Humankind 2.0

a book in progress...
Meditations on the future of technology and society...
...to be published in China in 2016

These are raw notes taken during and after conversations between piero scaruffi and Jinxia Niu of Shezhang Magazine (Hangzhou, China). Jinxia will publish the full interviews in Chinese in her magazine. I thought of posting on my website the English notes that, while incomplete, contain most of the ideas that we discussed.
(Copyright © 2016 Piero Scaruffi | Terms of use )

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Wearables: History, Trends and Future

(See also the slide presentation)

Narnia: Another technology that is coming to the mass market in our time is wearables...

piero:

Wearables is another technology that has been around for a long time but remained dormant because it was too expensive and cumbersome. There is an amazing issue of Byte magazine in 1981 whose cover is a smartwatch, 34 years before the Apple smartwatch! In this case, though, the big corporations have been quick to adopt and commercialize the technology.

Thad Starner, a student at the the MIT Media Laboratory, started wearing a self-made custom computer device in 1993. He would eventually graduate with a thesis titled "Wearable Computing and Contextual Awareness". At roughly the same time Daniel Siewiorek at Carnegie Mellon University designed wearable computing devices, mainly for the military, such as the VuMan3. In 1994 Steve Mann, a student at the MIT Media Lab, started experimenting with wearable devices, which years later will make him the hero of the documentary "Cyberman" (2001). In 1998 Mann built the first smartwatch, a watch that ran Linux. In 1994 DARPA and the US Army funded a project called "Land Warrior" to design and make the clothing of the soldier of the future. This project was assigned to Exponent, a Palo Alto-based engineering firm with roots in Stanford University. In 1997 Carnegie Mellon Univ, the MIT and Georgia Tech organized the first IEEE International Symposium on Wearables Computers.

Then came the pioneers of smart clothes. In 1998 Sundaresan Jayaraman's team at Georgia Tech developed the first version of the "Wearable Motherboard", a smart shirt, and Finland's Clothing+ (aka Mikko Malmivaara) developed a heart-rate sensing shirt. In 2000 Reima commercialized Clothing+'s "Smart Shout", a body belt for hands-free mobile phone communications, and SoftSwitch (England) introduced a fabric-control keypad to incorporate audio communications and heating systems into jackets for winter sports. In 2000 a collaboration between Phillips and Levi resulted in the first wearable electronic garment that one could actually buy, the ICD+ jacket, that incorporates a mobile phone and an MP3 music player. In 2002 an MIT Media Lab alumna, artist Maggie Orth, founded International Fashion Machines (IFM) to make digital interactive textiles. In 2003 Burton introduced the Amp Jacket, a snowboarding jacket incorporating an iPod. In 2004 German chipmaker Infineon introduced another smart jacket with a mobile phone and an MP3 player and Los Angeles-based Vivometrics launched its smart shirt "LifeShirt". Adidas demonstrated its "self-adapting" shoes and North Face unveiled a "self-heating" jacket. In 2006 Eleksen (England) launched a wireless fabric keyboard. In 2006 Sensatex (Maryland), borrowing technology from Georgia Tech that was funded by DARPA for the Land Warrior program, introduced its SmartShirt, a shirt with fiber-optic wires that are knit into the clothing and that monitors the person's movement, heart rate, and breathing rate in real time.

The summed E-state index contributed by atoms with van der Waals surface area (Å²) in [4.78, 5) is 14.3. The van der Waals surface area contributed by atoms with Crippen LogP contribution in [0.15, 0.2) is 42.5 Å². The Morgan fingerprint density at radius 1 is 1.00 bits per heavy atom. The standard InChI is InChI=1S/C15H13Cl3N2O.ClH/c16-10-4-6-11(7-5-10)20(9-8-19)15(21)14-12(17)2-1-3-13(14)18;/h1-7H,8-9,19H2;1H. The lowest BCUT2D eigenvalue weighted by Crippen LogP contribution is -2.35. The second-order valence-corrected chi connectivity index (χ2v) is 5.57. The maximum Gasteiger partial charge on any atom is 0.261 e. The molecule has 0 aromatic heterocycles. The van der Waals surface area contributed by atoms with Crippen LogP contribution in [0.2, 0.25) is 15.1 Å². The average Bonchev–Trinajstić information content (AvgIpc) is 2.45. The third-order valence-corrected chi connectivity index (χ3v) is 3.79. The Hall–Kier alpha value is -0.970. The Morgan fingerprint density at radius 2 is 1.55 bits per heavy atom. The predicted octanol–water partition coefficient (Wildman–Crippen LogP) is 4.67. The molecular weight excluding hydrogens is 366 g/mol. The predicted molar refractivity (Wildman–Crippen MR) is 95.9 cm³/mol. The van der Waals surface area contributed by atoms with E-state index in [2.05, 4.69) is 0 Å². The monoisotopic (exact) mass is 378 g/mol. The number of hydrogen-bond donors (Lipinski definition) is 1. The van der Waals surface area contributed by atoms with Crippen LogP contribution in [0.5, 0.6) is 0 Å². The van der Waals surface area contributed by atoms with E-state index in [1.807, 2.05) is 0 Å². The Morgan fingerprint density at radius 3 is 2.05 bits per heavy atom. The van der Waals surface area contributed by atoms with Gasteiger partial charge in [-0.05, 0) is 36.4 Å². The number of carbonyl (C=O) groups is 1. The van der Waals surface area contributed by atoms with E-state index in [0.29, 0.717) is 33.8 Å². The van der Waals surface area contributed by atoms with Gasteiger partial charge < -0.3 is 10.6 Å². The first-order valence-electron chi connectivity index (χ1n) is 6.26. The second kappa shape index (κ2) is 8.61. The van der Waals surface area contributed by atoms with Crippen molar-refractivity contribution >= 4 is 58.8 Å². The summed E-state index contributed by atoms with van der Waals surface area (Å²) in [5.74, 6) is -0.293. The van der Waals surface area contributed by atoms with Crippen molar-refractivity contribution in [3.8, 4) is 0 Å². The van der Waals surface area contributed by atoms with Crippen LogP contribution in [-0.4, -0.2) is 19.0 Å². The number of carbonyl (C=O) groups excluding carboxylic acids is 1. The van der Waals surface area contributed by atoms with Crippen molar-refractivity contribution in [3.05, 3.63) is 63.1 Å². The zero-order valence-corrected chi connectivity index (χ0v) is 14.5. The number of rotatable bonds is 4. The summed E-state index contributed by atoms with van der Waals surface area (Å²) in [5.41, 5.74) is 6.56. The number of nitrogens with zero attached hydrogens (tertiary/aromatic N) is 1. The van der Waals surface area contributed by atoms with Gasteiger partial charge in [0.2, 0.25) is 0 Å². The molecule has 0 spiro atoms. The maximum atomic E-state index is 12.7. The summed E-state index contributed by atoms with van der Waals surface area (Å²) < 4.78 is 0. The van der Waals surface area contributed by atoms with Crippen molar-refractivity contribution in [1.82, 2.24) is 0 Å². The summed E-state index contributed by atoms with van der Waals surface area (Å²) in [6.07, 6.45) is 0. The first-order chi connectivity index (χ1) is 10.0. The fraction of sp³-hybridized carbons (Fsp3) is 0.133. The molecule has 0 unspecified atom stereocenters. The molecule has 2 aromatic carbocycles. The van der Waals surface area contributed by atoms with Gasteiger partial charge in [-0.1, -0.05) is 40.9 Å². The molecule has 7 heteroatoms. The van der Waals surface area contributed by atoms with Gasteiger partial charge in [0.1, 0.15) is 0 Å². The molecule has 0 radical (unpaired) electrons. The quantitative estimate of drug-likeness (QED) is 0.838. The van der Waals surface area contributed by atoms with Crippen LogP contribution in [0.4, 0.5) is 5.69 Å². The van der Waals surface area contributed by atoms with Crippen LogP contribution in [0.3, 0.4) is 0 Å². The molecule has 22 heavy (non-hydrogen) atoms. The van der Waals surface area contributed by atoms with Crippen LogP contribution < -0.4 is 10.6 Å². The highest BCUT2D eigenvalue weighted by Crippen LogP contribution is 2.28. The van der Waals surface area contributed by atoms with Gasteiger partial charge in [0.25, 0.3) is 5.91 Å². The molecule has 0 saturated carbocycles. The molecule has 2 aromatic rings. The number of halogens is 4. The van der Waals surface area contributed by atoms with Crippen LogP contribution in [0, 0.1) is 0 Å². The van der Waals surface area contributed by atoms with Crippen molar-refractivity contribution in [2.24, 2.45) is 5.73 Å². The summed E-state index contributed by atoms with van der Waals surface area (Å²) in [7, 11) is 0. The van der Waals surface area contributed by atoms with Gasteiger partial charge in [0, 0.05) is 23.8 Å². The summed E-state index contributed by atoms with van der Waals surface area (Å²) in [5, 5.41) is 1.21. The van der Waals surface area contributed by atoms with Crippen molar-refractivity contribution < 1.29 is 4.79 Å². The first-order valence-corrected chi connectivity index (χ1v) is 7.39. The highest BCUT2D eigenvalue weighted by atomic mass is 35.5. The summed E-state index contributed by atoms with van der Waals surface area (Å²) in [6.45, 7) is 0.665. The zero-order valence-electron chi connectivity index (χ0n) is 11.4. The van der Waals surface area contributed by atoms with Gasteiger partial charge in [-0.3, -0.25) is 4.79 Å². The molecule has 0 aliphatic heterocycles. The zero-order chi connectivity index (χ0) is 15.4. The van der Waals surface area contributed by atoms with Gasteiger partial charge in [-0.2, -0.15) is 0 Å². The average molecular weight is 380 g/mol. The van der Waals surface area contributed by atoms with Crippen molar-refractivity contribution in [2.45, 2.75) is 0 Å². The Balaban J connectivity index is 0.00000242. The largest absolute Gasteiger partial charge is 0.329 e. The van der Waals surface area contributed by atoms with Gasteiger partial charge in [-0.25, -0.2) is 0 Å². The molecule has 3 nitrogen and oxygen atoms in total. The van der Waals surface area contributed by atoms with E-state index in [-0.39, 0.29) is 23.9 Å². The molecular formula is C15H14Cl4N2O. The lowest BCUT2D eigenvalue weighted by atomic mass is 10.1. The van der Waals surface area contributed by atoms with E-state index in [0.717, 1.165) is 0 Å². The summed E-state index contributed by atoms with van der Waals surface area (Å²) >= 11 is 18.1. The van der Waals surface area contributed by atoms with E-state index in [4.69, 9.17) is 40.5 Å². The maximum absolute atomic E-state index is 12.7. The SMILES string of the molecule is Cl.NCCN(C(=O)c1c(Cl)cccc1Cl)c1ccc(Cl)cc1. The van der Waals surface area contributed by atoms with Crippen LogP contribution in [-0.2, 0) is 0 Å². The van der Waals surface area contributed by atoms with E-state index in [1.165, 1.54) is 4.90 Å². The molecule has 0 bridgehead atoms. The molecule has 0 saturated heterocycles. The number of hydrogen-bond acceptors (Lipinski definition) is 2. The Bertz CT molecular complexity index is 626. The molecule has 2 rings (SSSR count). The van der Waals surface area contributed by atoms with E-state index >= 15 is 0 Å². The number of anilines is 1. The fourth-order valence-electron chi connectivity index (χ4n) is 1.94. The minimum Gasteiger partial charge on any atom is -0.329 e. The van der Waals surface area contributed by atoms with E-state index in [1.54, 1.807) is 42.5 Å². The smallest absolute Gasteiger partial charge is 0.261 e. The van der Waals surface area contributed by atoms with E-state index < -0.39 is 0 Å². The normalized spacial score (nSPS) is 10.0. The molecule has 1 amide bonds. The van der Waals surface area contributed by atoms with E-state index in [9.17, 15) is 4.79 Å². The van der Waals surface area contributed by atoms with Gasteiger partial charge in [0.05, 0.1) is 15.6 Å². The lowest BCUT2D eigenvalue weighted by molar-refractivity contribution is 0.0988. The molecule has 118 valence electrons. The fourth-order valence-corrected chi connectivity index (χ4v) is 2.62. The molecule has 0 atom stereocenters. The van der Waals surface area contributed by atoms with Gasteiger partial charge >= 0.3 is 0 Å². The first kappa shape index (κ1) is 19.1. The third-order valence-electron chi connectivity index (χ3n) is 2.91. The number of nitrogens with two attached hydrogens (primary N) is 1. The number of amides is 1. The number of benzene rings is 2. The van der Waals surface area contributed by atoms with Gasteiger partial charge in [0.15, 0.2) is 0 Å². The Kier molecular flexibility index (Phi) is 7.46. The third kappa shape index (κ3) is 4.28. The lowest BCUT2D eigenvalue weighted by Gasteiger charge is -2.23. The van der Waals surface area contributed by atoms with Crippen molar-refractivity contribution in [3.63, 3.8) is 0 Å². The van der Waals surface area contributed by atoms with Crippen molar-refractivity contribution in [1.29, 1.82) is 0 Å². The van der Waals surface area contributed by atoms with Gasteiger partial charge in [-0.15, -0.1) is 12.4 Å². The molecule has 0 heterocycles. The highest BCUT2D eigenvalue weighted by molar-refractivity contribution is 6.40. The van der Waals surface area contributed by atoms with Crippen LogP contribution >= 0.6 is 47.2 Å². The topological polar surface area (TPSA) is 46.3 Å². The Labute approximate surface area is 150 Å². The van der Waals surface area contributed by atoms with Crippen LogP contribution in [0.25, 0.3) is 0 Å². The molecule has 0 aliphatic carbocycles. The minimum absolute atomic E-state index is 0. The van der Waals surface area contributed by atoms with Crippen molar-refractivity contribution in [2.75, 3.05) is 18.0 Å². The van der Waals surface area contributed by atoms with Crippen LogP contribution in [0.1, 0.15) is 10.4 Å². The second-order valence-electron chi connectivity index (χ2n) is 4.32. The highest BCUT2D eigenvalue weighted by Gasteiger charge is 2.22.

There are two forces at work. One comes from the traditional apparel industry: they think that people will be willing to pay more for clothes if the clothes contain some embedded electronics. Today we are used to buy T-shirts for a few dollars. The profit for the companies are very small. Tomorrow we may be willing to spend ten times more for a T-shirt that also has solar panels and WiFi connectivity. The other force at work is the computer industry, that has moved from the giant room-size computer to the home computer and then to the portable computer and then to the smartphone that we carry in our pocket. The next logical step is a computer that we wear all day long just like we wear a shirt all day long. How many smartphones do you own? Presumably, just one. How many shirts do you own? Ten? Tweenty? Fifty? That multiplies the size of the market by 10, 20, 50...

In 2004 Microsoft launched a smartwatch, that Bill Gates in person promoted as the future: it was one of Microsoft's worst failures. The problem was that the smartwatch came out before the Apple iPhone, when the smartphone was still a weird and expensive product, mostly for business people. Microsoft was asking people to jump from the smartphone to the wearable smartwatch but people were still not sure that the smartphone was a good idea. The smartwatch was resurrected a few years laater in Silicon Valley. In 2011 Silicon Valley-based WIMM Labs (acquired in 2013 by Google) introduced the Wimm One smartwatch. 2012 and 2013 saw the debut of mass-market smartwatches such as the Samsung Galaxy Gear and the Sony SmartWatch, both powered by Android, and the Pebble smartwatch. The latter, introduced by Palo Alto-based Eric Migicovsky's garage startup, set a new record ($10 million) in Kickstarter funding, a record beaten later that year by Laurent LePen's Omate for its TrueSmart smartwatch (LePen lives in China but the company was based in Silicon Valley). In 2014 Google introduced the Android Wear platform, and the first Wear-enabled smartwatches came to the market: Motorola's Moto 360, Sony's Smartwatch 3, LG's G Watch and Samsung's Gear Live. Apple introduced its Apple Watch in April 2015, and this quickly became the bestselling smartwatch in the world.

The resurrection of the smartwatch was also due indirectly to the success of Fitbit. San Francisco-based Fitbit is really the company that made "wearables" a reality when in 2011 it introduced the Ultra. Fitbit now offers a full line of fitness-tracking devices and it has a virtually infinite number of competitors, like Jawbone, Misfit and Moov. In 2012 Nike launched its FuelBand.